Implementation

Icon Language Implementation and Unicon News

Icon has always impressed me as the most elegant and useful string processing language. In fact, I still use it. The speed impresses me to this day. Lately the out-of-print Implementation of the Icon Programming Language book went online as a PDF download. Not only that, the copyright is public domain.

The successor language Unicon has published the first issue of The Generator, a journal devoted to that language. Unicon is an open-source project. Therefore code from the Icon implementation book lives in Unicon's public code repository. What Unicon adds to Icon is OO, POSIX, and other goodies.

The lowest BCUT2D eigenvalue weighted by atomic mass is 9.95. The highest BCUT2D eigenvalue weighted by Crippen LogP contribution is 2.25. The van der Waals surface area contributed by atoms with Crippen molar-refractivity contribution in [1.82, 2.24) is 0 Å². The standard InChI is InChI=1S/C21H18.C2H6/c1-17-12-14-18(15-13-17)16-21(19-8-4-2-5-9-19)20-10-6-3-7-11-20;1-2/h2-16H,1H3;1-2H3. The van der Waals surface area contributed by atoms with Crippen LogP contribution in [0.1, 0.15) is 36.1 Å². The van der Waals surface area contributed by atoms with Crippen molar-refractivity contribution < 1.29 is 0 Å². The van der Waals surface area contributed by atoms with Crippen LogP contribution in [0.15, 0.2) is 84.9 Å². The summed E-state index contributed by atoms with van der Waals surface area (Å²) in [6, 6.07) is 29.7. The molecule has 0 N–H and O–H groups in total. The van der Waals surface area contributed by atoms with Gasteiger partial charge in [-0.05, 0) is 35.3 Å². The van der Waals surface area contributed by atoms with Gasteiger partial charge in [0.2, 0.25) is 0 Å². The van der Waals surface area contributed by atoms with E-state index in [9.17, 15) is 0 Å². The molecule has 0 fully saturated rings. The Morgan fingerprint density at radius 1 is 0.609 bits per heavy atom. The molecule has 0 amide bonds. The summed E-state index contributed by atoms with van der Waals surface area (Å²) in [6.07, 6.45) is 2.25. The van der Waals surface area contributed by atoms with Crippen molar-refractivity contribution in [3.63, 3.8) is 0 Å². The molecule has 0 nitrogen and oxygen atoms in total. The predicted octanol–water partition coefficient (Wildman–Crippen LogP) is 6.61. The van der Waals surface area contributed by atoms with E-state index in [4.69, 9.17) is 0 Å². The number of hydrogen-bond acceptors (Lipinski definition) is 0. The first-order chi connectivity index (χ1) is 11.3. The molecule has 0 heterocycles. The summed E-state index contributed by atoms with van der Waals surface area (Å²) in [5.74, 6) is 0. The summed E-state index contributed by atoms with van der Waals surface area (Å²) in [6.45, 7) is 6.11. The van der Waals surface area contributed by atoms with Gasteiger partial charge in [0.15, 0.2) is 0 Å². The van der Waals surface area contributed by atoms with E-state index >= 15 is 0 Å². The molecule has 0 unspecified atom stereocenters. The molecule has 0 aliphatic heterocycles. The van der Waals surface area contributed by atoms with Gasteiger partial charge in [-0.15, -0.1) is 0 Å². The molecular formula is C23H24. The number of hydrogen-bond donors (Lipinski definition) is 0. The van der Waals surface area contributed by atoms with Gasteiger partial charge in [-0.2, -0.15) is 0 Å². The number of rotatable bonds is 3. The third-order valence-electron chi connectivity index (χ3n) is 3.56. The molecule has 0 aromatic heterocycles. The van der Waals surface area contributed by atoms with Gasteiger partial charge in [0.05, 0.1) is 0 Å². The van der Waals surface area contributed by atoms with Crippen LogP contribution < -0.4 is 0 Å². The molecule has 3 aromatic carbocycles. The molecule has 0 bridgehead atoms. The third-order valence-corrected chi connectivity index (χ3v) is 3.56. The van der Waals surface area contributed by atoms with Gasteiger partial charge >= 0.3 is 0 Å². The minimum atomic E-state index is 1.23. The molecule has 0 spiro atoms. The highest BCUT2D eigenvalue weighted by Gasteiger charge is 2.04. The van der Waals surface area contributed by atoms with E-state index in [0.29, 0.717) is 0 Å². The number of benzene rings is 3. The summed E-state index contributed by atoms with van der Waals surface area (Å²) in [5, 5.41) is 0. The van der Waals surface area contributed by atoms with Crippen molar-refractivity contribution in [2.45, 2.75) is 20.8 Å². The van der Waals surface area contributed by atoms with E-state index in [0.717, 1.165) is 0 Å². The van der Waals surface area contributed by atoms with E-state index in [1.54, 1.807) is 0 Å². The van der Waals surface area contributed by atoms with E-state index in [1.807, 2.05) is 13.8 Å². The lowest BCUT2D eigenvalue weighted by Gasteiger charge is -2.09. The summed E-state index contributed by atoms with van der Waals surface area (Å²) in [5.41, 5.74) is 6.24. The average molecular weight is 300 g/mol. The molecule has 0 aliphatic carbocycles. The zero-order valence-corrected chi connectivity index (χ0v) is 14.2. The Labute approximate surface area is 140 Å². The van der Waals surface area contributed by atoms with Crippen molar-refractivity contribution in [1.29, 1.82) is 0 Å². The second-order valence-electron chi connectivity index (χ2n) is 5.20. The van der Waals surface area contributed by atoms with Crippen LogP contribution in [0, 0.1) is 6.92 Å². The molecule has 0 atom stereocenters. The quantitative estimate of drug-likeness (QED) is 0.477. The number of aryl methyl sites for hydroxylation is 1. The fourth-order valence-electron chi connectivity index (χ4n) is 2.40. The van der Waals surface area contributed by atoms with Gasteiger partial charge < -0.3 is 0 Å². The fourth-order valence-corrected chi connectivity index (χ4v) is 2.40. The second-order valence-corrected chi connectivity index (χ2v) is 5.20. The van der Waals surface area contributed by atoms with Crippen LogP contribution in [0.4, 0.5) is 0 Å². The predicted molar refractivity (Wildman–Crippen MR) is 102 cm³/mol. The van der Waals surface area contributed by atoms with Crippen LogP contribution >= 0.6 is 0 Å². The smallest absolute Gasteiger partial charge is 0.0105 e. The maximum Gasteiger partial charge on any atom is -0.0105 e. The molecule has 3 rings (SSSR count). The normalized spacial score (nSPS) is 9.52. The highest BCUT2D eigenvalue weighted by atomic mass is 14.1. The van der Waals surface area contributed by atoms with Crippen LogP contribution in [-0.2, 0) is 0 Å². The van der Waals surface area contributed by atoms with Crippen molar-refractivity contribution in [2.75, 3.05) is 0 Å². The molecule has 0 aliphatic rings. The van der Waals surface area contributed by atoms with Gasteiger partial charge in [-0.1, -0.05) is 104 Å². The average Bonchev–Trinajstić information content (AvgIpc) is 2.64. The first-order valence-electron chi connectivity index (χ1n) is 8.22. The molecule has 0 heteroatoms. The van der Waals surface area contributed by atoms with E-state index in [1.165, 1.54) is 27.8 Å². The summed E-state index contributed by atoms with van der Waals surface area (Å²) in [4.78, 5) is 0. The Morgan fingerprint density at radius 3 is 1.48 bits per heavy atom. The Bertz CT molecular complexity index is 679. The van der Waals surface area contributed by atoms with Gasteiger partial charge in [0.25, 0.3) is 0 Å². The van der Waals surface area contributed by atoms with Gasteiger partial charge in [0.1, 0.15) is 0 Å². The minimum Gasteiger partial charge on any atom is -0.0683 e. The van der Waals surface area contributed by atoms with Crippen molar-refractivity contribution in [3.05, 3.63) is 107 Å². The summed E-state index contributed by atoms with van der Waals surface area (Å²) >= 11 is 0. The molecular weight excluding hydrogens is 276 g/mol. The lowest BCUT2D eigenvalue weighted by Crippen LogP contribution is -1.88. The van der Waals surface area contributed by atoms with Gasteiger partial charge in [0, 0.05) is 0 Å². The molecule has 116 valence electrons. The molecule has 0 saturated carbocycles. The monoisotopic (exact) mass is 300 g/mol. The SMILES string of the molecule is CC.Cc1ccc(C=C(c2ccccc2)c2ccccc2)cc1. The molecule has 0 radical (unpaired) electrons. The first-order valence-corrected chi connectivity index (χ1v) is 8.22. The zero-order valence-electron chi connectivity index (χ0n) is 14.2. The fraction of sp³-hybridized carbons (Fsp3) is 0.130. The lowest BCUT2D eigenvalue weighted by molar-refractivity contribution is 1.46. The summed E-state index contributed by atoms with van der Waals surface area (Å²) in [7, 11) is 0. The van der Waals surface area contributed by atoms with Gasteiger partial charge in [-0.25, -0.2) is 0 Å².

My own plea is for language folks to study (Un-)Icon's string scanning mechanisms. How I wish they were more common. No matter what my task or language du jour, I always find myself longing for Icon when it comes to strings. Doug Bagley offers some OCaml libraries which imitate Icon string techniques.

Types in CMUCL

CMU Common Lisp's compiler, known as Python, has a sophisticated implementation of Common Lisp's powerful type system. The system primarily enforces type safety at runtime, but it also performs static type inference. The static type information is used to detect type errors, eliminate unnecessary runtime type checks, and select efficient primitive code (e.g. avoid excessively generic arithmetic).

CMUCL's history stretches back around twenty years, though I believe the compiler was rewritten "just" 15 odd years ago. The system is still widely used, notably by ITA software as publicised by Paul Graham.

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